In the 2005-2006 academic year, the humane education program was first introduced to the NYC schools. Results from the evaluations of that first implementation (Year 1 study above) were promising; results from the current study are stronger, showing a mature educational program that has clear effects.

Simple average scores tell a clear story; that the Humane Education intervention impacted students knowledge. The average level of knowledge about how to save human and animal habitats was 4.23 on a scale of 5 in the Spring 2007, the only time that outcome question was asked. In the Spring 2006, after the Humane Education intervention, students reported they felt empowered (3.14), were interested in helping animals and the environment (3.87), and would promote humane practices (4.09). On the post-intervention survey in Spring 2007, the average score for feeling empowered was 3.52, for being interested in helping animals and the environment, 3.97, and for promoting humane practices, 4.23. Since all of these averages are on a 1-5 scale, it is clear that the students had high levels of commitment to humane ideals and practices.

Most telling are the changes from before to after the Humane Education intervention. In the Fall 2006, students general empathy increased on a 5 point scale from 2.86 to 3.68, their concern for animals and the environment from 2.35 to 4.14. The Spring 2007 averages are comparable: 2.32 to 3.84 for general empathy and 2.41 to 4.40 for concern for animals and the environment. Student beliefs about animal treatment did not change which demonstrates the focus of the intervention its focus is on providing information to increase students knowledge and to empower them to make decisions based on what they have learned. In other words, Humane Education is a true educational program.

The hierarchical regression results demonstrate that students increased knowledge effected their concern and intentions to act to help animals and the environment. Those results reveal that students learned and gained knowledge that they felt they could put into action by writing their political representatives, being active in clubs or groups inside and outside of school, and encouraging their friends and peers to become active in such clubs and groups. Specifically, on the post-intervention survey, there were significant effects of the intervention (in comparison with control student responses) and of students reporting that their ideas had changed: 1. on the concern they reported having for animals and the environment, 2. for promoting humane practices, 3. for intending to help and act (write a representative, join a club or group) and 4.feelings of empathy for people and animals.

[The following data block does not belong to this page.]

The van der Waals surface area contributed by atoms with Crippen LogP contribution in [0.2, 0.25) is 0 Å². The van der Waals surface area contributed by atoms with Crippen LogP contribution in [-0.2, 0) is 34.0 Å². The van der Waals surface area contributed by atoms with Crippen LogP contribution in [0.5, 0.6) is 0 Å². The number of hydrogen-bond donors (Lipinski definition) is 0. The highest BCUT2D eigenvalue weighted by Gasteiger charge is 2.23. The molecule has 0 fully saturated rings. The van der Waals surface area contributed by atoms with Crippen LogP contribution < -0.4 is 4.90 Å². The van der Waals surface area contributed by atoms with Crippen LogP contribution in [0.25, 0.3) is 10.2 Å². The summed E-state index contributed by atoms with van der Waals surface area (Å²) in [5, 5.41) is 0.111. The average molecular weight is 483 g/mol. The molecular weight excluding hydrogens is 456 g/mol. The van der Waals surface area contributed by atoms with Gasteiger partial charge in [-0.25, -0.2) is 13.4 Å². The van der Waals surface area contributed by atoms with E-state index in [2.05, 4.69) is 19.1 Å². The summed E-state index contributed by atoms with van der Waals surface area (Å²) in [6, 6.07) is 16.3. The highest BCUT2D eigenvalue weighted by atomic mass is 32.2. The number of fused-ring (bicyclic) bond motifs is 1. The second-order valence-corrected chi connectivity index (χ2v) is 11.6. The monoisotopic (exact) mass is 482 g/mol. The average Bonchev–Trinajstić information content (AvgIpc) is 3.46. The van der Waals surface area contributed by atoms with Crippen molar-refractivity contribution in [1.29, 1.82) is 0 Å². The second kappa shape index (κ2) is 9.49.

The impact of the Humane Education curriculum was also significant. Students who reported that they had more knowledge of animal neglect and the plight of migrant and child laborers, who understood the social and ecological conditions that promote bullying, animal neglect, and animal endangerment, and who reported a stronger sense of right and wrong were: 1. more concerned for animals and the environment, 2. had stronger beliefs about humane ideals, 3. felt empowered, and 4. reported stronger intentions to act and help. On the post-surveys, students also reported that positive relations with their peers significantly impacted almost all the outcomes discussed above. This shows that the Humane Education intervention had a positive effect on students relationships with one another in the classroom and likely outside the classroom as well.